Queen Elizabeth National Park

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Queen Elizabeth National Park

– A medley of wonders

Scenic and biodiverse, Queen Elizabeth National Park is Uganda’s most popular protected area. Divers ecosystems, including sprawling savanna, shady forests, sparkling lakes and lush wetlands, provide ideal habitats for classic big game, forest primates, and birds. These varied habitats support a wealth of wildlife with more mammal species (95) than any other Ugandan park and over 600 bird species-phenomenal number for such a small area. Expect to see African safari favorites such as elephants, buffalos and hippos while the chances of finding lions on the planes of Kasenyi and Ishasha are good.

An abundance of magnificent vistas include the jagged backdrop of the Rwenzori Mountains; rolling hills packed with extinct volcanic craters; open, rift valley grasslands at Kasenyi and Ishasha; the hippo-lined Kazinga Channel; and the Mutebi mountains in Congo rising above the distant, western shore of Lake Edward. Queen Elizabeth National Park was initially named Kazinga National Park in 1952, but was renamed 2 years later to commemorate a visit by Queen Elizabeth ll.

Activities and Attractions in Queen Elizabeth National Park

Mweya Peninsula And The Kazinga Channel

Queen Elizabeth National Park‘s main tourism hub is found on Mweya Peninsula, 22km west of the Kasese-Mbarara road. Mweya, which occupies an elevated plateau overlooking the Kazinga channel and Lake Edward, is the site of  an upmarket lodge; budget UWA run accommodation; a marina for launch trips on the channel and a visitor information centre.

Launch Cruises

A cruise on the Kazinga channel provide the most relaxing way to view game in Queen Elizabeth National Park. The 2-hour return voyage between Mweya channel’s entrance into Lake Edward cruises beside bank lined with resident hippos, crocodiles and water birds and visiting elephant, buffalo and antelopes.

Game Drives

Kasenyi plains

The open grasslands of Kasenyi provide Queen Elizabeth National Park’s primary game viewing area, thanks to resident herds of Uganda kob and the lions that prey on them. The park’s experienced ranger guides can usually located lions but predator sightings can be guaranteed by signing up for a tour with the Mweya-based Uganda predator project which monitors the movement of lions, leopards  and hyenas fitted with radio collars.


Queen Elizabeth National Park’s southernmost sector offers a classic game viewing experience under vast rift valley skies. Expect to see buffaloes, hippos, elephants, topi and more besides. The chance of sighting lions is particularly good in Ishasha.

Forest Walks

Kyambura gorge

The forest-filled Kyambura Gorge extends from the Kichwamba Escarpments to the Kazinga Channel. Enjoy the giddy viewpoint on the edge of the 100m-dee p chasm before descending into the depths to track chimpanzees with UWA guides.

Maramagambo Forest

At the foot of the Kichwamba Escarpment, the shady Maramagambo contrasts with the park’s open grasslands. Guided walks afford sightings primates and rare birds  (including the forest flycatcher, white-naped pigeon and  the striking Rwenzori turaco ) and visit the bat cave it’s resident bat-gorgea python.


Birding activities overlap with the wildlife viewing location described above Highlights include easy sighting of resident and migratory waterbirds on the Kazinga channel spectacular seasonal congregations  of flamingos on the Kyambura and katwe soda lake;careful searches for rare and restricted range forest species  in Maramagambo forest;  and memorable shoebill sightings on the remote Lake Edward flats in Ishasha.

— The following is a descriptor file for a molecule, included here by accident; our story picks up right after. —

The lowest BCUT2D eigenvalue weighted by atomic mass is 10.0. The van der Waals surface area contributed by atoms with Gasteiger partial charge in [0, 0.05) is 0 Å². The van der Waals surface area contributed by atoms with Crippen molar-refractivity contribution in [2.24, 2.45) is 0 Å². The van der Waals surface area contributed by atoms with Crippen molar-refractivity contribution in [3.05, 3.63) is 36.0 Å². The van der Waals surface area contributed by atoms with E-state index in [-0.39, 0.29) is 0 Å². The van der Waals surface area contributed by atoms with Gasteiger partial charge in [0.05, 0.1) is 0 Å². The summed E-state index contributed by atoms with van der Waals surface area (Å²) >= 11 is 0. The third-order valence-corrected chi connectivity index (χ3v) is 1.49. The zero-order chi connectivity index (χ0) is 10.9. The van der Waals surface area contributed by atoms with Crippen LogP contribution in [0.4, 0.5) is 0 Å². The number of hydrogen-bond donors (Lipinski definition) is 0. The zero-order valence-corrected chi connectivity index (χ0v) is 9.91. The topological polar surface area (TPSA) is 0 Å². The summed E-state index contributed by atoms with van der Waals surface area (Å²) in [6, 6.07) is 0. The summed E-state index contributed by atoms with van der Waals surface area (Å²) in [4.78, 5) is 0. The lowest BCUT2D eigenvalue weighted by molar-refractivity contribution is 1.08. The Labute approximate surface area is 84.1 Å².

Volcanic Explosion Craters

Crater Drive

Dozens of volcanic craters pock the landscape north of mweya to remind us of the Albertine Rift’s violent tectonic history. The 27km Crater Drive between the Kabatoro and Crater gates follows a breathtaking route around the rims of extinct  craters filled, variously ,with lakes, forest and Grassland.

Katwe salt Lake

The people of Katwe town, 12km from Mwenya, have been extracting salt from the saline Lake Katwe using evaporation pans since the 14th century. Local guides will escort visitors down into the crater to see the process. The adjacent Lake Munyanyange is rich in waterbirds, including migrating lesser flamingo between August and November.

Best time of the year to visit Queen Elizabeth National Park

The time of visit varies depending on the seasons that’s wet or dry. The best months to see volumes of wildlife is December- February and June- September. The best time for bird watching is March- September and Migratory bird watching in November-April. The wet seasons are March, April, May and November with higher rains that cause delays due to in passable roads and wildlife encounters.

However, due to global warming there has been a change in the rainfall patterns therefore this can change year after year.

How to access Queen Elizabeth National Park


The routes from Kampala to Mweya, the primary tourism hub in Queen Elizabeth National Park, The most scenic route passes through Fort Portal (410km) and offers detours to Kabale, Semiliki and Rwenzori Mountains national park. The alternative (420km) runs through Mbarara and bushenyi and passes

Lake Mduru National Park. Queen Elizabeth National Park’s southerly ishasha sector is directly on the main route to/from Buhoma, the main mountain gorilla tracking trailhead in Bwindi Impenetrable National Park, which lies 62km south.


Charter flights can be arranged to airstrips at Kasese, Mweya and Ishasha.

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